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OXFAM CASE STUDY

Harvesting olives in the West Bank. Ghassan Bannoura/Oxfam

FROM GROVE TO MARKET


Supporting olive farmers in the West Bank
The Israeli occupation has restricted access to fertile land and important water
sources for Palestinians in the West Bank. The occupation and associated
policies have, damaged agricultural production capacity, severely undermined
Palestinian development, and contributed to poverty and unemployment.
Investment in the sector remains of great importance, even within this context
of occupation. Not only is the agricultural production in the West Bank a
major contributor to the protection of land from confiscation and settlement, it
is an important source of income that accounts for nearly one quarter of
Palestinian exports. 1
Recognizing this, Oxfam and its partners have implemented the From Grove to
Market programme, which worked with Palestinian olive growers to help them
improve their produce and market their olive oil. By supporting the development
of farmer organizations, market linkages and strengthening relevant local policy,
Oxfam hopes that olive oil can provide a route out of poverty for marginalized
Palestinian farmers. This case study focuses on what Oxfam has learned
through the implementation of the programme.

www.oxfam.org.uk

JULY 2015

INTRODUCTION
The Israeli occupation of the West Bank has led to a high prevalence of
poverty and unemployment in the Occupied Palestinian Territory (OPT). In the
West Bank, the continued construction of illegal Israeli settlements,2 the
demolition of Palestinian homes and essential infrastructure and movement
restrictions all severely undermine Palestinian development. The World Bank
has recently estimated that if businesses and farms were permitted to develop
in Area C, this would add as much as 35 percent to the Palestinian GDP, or
about US$3.4 billion.3
The occupation has significantly undermined agricultural production capacity in
the OPT. The construction of the Israeli-built wall, which cuts deep inside the
West Bank, has resulted in the loss of agricultural land,4 including some of the
most productive land, as well as important water sources. The ongoing
limitations imposed by the Israeli occupation and the continued expansion of
illegal settlements continue to restrict Palestinian access to vital fertile land
and water resources. 5 As many as 800,000 olive trees have been uprooted
during the Israeli occupation.6
As a result of the economic destruction wrought by the occupation, more than
one-third of Palestinians living in the West Bank struggle to provide food for
their families and unemployment levels have risen up to 26.5 percent.7 This
poses an urgent need for investment in rural agriculture to help thousands of
families overcome poverty, unemployment and hunger.
According to the Palestinian Authority, Agriculture is not only an economic
activity and source of income, but also a major contributor to the protection of
land from confiscation and settlement. It supports the achievement of food
security, provides employment for 11.5% of the labour force, contributes 5.6%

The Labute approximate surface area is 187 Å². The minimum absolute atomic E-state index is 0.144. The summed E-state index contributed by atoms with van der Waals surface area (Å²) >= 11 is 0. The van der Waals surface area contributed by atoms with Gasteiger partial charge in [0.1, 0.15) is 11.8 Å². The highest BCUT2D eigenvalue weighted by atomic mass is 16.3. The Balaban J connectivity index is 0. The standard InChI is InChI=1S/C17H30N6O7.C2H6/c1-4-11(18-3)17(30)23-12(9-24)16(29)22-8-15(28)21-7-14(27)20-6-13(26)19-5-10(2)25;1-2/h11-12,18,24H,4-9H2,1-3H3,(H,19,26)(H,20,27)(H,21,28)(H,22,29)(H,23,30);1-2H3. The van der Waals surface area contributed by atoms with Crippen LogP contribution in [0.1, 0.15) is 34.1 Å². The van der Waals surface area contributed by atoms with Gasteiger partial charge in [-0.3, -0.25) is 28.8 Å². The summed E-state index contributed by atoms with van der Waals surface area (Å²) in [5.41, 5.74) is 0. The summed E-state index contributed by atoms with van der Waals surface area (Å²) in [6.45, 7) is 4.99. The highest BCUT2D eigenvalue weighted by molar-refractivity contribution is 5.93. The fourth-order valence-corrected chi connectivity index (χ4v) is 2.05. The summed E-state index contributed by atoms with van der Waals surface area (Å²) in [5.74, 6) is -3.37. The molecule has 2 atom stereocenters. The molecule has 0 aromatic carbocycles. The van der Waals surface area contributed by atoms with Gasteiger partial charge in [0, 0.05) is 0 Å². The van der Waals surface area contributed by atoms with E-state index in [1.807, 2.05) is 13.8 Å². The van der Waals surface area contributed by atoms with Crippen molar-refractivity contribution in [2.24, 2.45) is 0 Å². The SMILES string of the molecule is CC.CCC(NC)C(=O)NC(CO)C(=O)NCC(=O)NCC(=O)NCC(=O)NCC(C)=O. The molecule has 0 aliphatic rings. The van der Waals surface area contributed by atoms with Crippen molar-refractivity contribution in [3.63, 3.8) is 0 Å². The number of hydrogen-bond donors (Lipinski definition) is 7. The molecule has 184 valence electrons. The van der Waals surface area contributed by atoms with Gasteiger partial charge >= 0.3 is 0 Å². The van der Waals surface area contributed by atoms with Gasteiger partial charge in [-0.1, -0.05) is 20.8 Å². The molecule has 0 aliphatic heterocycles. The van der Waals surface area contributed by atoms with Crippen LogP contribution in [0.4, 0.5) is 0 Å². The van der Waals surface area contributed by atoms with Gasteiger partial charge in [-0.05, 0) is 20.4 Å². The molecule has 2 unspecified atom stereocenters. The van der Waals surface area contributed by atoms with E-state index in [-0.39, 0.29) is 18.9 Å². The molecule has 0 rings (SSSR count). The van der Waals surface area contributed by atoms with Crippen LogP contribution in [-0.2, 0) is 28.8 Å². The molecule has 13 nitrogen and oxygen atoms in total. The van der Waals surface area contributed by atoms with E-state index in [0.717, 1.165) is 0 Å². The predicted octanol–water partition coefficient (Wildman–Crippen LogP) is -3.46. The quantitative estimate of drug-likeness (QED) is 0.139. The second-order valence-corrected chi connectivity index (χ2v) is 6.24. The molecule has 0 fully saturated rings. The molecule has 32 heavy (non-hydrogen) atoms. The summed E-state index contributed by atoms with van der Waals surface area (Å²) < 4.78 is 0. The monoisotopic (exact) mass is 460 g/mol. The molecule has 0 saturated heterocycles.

to the GDP, and accounts for 21% of total exports.8
Specifically, olive cultivation provides employment and income for some
100,000 families.9 Thus, if farmers can get the appropriate training and
support, the olive industry has huge potential to boost the rural economy and
help thousands of Palestinian families reach higher income potential within the
context of an occupation.
Recognizing this, Oxfam and its partners implemented the From Grove to
Market programme, which helps Palestinian farmers improve the quality and
quantity of their oil and reach local and international markets.

ABOUT OXFAMS
PROGRAMME
Smallholder agriculture in the Occupied Palestinian Territory (OPT) faces a
series of critical and interdependent issues that continue to affect the ability of
farmers to develop viable and sustainable business models. Restricted access
to markets due to Israeli-imposed trade restrictions and local regulatory
limitations on cooperatives ability to trade beyond community boundaries
decrease productivity and profit margins for cooperatives. As a result, the
predominant business models in the sector are changing, with a shift towards
privately owned trading companies. These new enterprises are typically limited
by an absence of finance for investing in value-adding technology and an overdependence on grants from donors. They also experience limited support from
public or private business development services.
The cost of Palestinian olive oil production is relatively high in comparison to
other olive oil producing countries in the Mediterranean region. However,
Palestinian olive oil maintains strong export potential. Its natural characteristics
and relatively high phenol content give Palestinian olive oil a relatively spicy
taste and aroma. Furthermore, low use of pesticides makes it easier for
Palestinians to transition to organic farming, while the growing Fair Trade and
solidarity markets have helped Palestinian olive oil to find its way onto the
shelves of a number of major supermarkets. The increased prices that result
from access to these higher value markets make it attractive for farmers to
export their oil.
Olive farmers are working hard to realise this potential, but many challenges
remain. First, with limited resources the Ministry of Agriculture is currently
unable to provide the quantity and quality of technical support that olive
farmers need. Olive farmers organisations offer a partial solution to this
problem; however, small-scale producers, especially women, are often
marginalized due to their lack of representation in these organizations. With
the benefit of collective action and the aggregation of resources, such as joint
storage, pressing and marketing, co-operatives offer multiple advantages for
small-holders, but most producers are not organised under co-operatives.
As such, the From Grove to Market programme worked with small- and
medium-scale farmers, particularly with women who farm, from vulnerable and
poor households in the West Bank. The programme aimed to improve the
livelihoods of both men and women who farm in Palestine through supporting
fair and equitable access to both domestic and international commercial
markets for olive oil. Increasing access to effective and innovative extension